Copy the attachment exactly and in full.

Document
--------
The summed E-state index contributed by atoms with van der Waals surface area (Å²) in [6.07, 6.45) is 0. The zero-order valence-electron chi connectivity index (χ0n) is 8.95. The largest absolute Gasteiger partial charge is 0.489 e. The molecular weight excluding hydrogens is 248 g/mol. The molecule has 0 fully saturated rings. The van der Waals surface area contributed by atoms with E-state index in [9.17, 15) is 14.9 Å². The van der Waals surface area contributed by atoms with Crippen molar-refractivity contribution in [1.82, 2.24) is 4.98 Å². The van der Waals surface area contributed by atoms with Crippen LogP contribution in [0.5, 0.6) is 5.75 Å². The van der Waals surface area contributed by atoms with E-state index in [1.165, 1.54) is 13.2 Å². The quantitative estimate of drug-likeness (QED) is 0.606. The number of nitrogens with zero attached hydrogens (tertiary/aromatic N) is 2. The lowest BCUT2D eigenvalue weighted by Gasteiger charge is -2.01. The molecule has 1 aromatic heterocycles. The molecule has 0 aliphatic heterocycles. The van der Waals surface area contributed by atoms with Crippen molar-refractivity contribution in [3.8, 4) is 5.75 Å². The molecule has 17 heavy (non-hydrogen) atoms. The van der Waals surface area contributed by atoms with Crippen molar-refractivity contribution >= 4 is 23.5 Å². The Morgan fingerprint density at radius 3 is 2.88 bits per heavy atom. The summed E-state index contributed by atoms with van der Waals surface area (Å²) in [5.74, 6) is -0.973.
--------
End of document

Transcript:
The summed E-state index contributed by atoms with van der Waals surface area (Å²) in [6.07, 6.45) is 0. The zero-order valence-electron chi connectivity index (χ0n) is 8.95. The largest absolute Gasteiger partial charge is 0.489 e. The molecular weight excluding hydrogens is 248 g/mol. The molecule has 0 fully saturated rings. The van der Waals surface area contributed by atoms with E-state index in [9.17, 15) is 14.9 Å². The van der Waals surface area contributed by atoms with Crippen molar-refractivity contribution in [1.82, 2.24) is 4.98 Å². The van der Waals surface area contributed by atoms with Crippen LogP contribution in [0.5, 0.6) is 5.75 Å². The van der Waals surface area contributed by atoms with E-state index in [1.165, 1.54) is 13.2 Å². The quantitative estimate of drug-likeness (QED) is 0.606. The number of nitrogens with zero attached hydrogens (tertiary/aromatic N) is 2. The lowest BCUT2D eigenvalue weighted by Gasteiger charge is -2.01. The molecule has 1 aromatic heterocycles. The molecule has 0 aliphatic heterocycles. The van der Waals surface area contributed by atoms with Crippen molar-refractivity contribution in [3.8, 4) is 5.75 Å². The molecule has 17 heavy (non-hydrogen) atoms. The van der Waals surface area contributed by atoms with Crippen molar-refractivity contribution >= 4 is 23.5 Å². The Morgan fingerprint density at radius 3 is 2.88 bits per heavy atom. The summed E-state index contributed by atoms with van der Waals surface area (Å²) in [5.74, 6) is -0.973.